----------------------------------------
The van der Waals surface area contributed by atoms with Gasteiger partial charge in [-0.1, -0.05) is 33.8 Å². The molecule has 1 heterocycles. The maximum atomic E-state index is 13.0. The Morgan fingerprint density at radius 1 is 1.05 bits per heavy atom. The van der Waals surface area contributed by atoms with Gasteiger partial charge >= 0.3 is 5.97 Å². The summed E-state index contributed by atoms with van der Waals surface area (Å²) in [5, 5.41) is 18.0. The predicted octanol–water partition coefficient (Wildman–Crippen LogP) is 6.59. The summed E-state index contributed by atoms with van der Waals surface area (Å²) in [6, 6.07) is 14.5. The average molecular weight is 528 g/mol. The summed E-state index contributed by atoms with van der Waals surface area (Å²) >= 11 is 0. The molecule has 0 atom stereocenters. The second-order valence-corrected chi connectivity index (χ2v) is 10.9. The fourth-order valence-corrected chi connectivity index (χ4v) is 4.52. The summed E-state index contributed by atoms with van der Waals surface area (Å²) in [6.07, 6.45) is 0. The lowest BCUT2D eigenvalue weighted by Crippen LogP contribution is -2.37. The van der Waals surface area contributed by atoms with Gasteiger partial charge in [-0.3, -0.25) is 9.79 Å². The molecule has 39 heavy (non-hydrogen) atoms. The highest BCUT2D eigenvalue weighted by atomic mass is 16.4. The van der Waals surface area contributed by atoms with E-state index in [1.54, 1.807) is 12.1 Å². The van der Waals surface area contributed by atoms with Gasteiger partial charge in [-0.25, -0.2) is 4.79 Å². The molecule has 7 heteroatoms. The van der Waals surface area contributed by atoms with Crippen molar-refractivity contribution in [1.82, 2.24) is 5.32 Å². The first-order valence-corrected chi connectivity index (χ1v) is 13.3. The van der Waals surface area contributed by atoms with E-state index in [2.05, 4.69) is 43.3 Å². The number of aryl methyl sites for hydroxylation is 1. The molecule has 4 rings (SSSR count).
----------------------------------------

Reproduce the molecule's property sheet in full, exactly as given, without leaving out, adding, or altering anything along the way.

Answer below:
The van der Waals surface area contributed by atoms with Gasteiger partial charge in [-0.1, -0.05) is 33.8 Å². The molecule has 1 heterocycles. The maximum atomic E-state index is 13.0. The Morgan fingerprint density at radius 1 is 1.05 bits per heavy atom. The van der Waals surface area contributed by atoms with Gasteiger partial charge >= 0.3 is 5.97 Å². The summed E-state index contributed by atoms with van der Waals surface area (Å²) in [5, 5.41) is 18.0. The predicted octanol–water partition coefficient (Wildman–Crippen LogP) is 6.59. The summed E-state index contributed by atoms with van der Waals surface area (Å²) in [6, 6.07) is 14.5. The average molecular weight is 528 g/mol. The summed E-state index contributed by atoms with van der Waals surface area (Å²) >= 11 is 0. The molecule has 0 atom stereocenters. The second-order valence-corrected chi connectivity index (χ2v) is 10.9. The fourth-order valence-corrected chi connectivity index (χ4v) is 4.52. The summed E-state index contributed by atoms with van der Waals surface area (Å²) in [6.07, 6.45) is 0. The lowest BCUT2D eigenvalue weighted by Crippen LogP contribution is -2.37. The van der Waals surface area contributed by atoms with Gasteiger partial charge in [-0.3, -0.25) is 9.79 Å². The molecule has 39 heavy (non-hydrogen) atoms. The highest BCUT2D eigenvalue weighted by atomic mass is 16.4. The van der Waals surface area contributed by atoms with E-state index in [1.54, 1.807) is 12.1 Å². The van der Waals surface area contributed by atoms with Gasteiger partial charge in [-0.25, -0.2) is 4.79 Å². The molecule has 7 heteroatoms. The van der Waals surface area contributed by atoms with Crippen molar-refractivity contribution in [1.82, 2.24) is 5.32 Å². The first-order valence-corrected chi connectivity index (χ1v) is 13.3. The van der Waals surface area contributed by atoms with E-state index in [2.05, 4.69) is 43.3 Å². The number of aryl methyl sites for hydroxylation is 1. The molecule has 4 rings (SSSR count).